This is a multi-part series. Part 1 (this guide) is the basics of setting up the VPS on Linode. Part 2 covers SSH and Firewalls, and Part 3 covers installing Apache, PHP, MySQL, and setting up a domain name for our Linode VPS.
Personally, I use Linode Linux VPS’s (virtual private servers) to run multiple app projects, and websites and for testing certain technologies. Linode is one of the easiest platforms to get started with Linux servers in my opinion and a great place to learn about and deploy your projects. Their interface is well laid out, easy to understand, and they offer many ready-to-go options in their marketplace if you don’t want to start from scratch.
In this post, we will cover how to set up a Linux VPS and then secure it so that your shiny new server is protected and ready for the internet and your next project or website.
Table of Contents
- What is a VPS?
- Setup a Linode Linux VPS
What is a VPS?
A virtual private server, also known as a VPS, is a server instance that you lease in a remote data center. This could be a Windows or Linux server for example. Typically, a VPS will be a virtual server running alongside many other servers on a single physical server. You decide how much CPU, RAM, and storage you need as well as the geographical location and the cloud provider like Linode will select the best physical server to place your instance in. You could purchase a dedicated server instance, but these are typically not necessary for a small or medium-sized website or project.
Setup a Linode Linux VPS
There are only a few quick steps that need to be completed to get up and running with a VPS on Linode. You will need an account and I have a referral code with them that will give you $100 to start out with, so you can test Linode out for free. We will then create our VPS, configure it and finally, connect to the VPS from our Windows or Linux PC. Let’s get started!
Create Your Linode Account
The first step is to create an account with Linode. If you use this link to join Linode, you will receive a free $100 credit to use during your first 60 days. So, essentially you can get a free Linode server for 2 months to test out their services.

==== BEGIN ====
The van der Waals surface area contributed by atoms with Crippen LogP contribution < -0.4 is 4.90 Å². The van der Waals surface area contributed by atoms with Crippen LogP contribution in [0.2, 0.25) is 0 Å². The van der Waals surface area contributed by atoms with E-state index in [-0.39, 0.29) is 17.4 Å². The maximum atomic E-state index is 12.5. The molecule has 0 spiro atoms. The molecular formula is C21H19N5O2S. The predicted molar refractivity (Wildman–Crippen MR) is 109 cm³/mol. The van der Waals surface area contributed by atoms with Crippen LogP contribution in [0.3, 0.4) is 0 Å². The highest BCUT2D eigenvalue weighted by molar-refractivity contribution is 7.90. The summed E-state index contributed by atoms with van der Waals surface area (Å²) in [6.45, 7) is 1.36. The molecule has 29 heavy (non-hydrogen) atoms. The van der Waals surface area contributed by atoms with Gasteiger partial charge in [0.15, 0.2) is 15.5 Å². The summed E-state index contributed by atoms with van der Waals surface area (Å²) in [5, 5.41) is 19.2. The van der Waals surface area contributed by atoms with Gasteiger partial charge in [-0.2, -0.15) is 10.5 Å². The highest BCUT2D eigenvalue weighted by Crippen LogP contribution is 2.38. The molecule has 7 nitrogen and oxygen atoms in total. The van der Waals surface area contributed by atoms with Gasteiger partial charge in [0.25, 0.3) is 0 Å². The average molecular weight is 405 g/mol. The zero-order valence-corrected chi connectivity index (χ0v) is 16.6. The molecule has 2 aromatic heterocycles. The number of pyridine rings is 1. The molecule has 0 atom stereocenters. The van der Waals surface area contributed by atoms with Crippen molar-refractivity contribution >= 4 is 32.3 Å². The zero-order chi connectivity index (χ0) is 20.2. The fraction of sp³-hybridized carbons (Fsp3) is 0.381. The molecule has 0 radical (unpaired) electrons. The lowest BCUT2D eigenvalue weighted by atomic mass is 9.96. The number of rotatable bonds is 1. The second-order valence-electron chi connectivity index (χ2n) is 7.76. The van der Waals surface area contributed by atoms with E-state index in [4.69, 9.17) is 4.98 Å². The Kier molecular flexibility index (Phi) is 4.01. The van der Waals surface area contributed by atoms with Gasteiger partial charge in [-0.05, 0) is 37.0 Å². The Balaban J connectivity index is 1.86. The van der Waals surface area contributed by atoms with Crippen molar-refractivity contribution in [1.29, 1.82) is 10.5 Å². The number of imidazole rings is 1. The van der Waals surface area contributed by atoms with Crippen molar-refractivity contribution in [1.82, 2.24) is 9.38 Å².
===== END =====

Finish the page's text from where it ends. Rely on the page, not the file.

Create a VPS on Linode
To get started you will want to click on Create Node from your main dashboard after logging in to Linode.
On the following screen, we will select from various options to customize our VPS.
Although we are not doing this for our guide. You will notice a Marketplace tab on this page, this is where you can install pre-configured images for popular apps and tech stacks. Here are a few examples of what you can choose from the Linode Marketplace for quick setup.
- LAMP Stack – Linux, Apache, MySQL, PHP
- MERN Stack – MongoDB, Express, React, NodeJS
- Minecraft Server
- CS:GO Server
- And Over 80 more
Back to our setup, let’s go back to the distributions tab and continue our VPS setup.
- Image – This is the OS image we want to install on our VPS (I chose Ubuntu 22.04)
- Region – Which Linode data center our VPS will be located in.
- Size – The amount of RAM, CPU, Storage and Transfer that our VPS will have. (This can be changed later if needed)
Further down the page, we have additional options to configure our Linux VPS on Linode.
- Label – Give your Linode VPS a descriptive and appropriate label.
- Tags – This is a way to categorize your Linode VPS in case you have many servers in your account. Most users won’t have a need for this.
- Root Password – This is the root password for your Linux server. You want to create a complex and unique password. Later we will configure a public/private key pair to better protect access to our VPS.
- SSH Key – If you are new to Linode, you won’t have anything here yet, so you can skip this for now.
- VLANs – VLANs are an advanced networking option, and most users will not have a need for this.
Just a few more options and we’ll be finished with the initial setup of our VPS.
- Backups – For an additional cost, you can enable managed backups. Linode will take care of creating automated backups for you.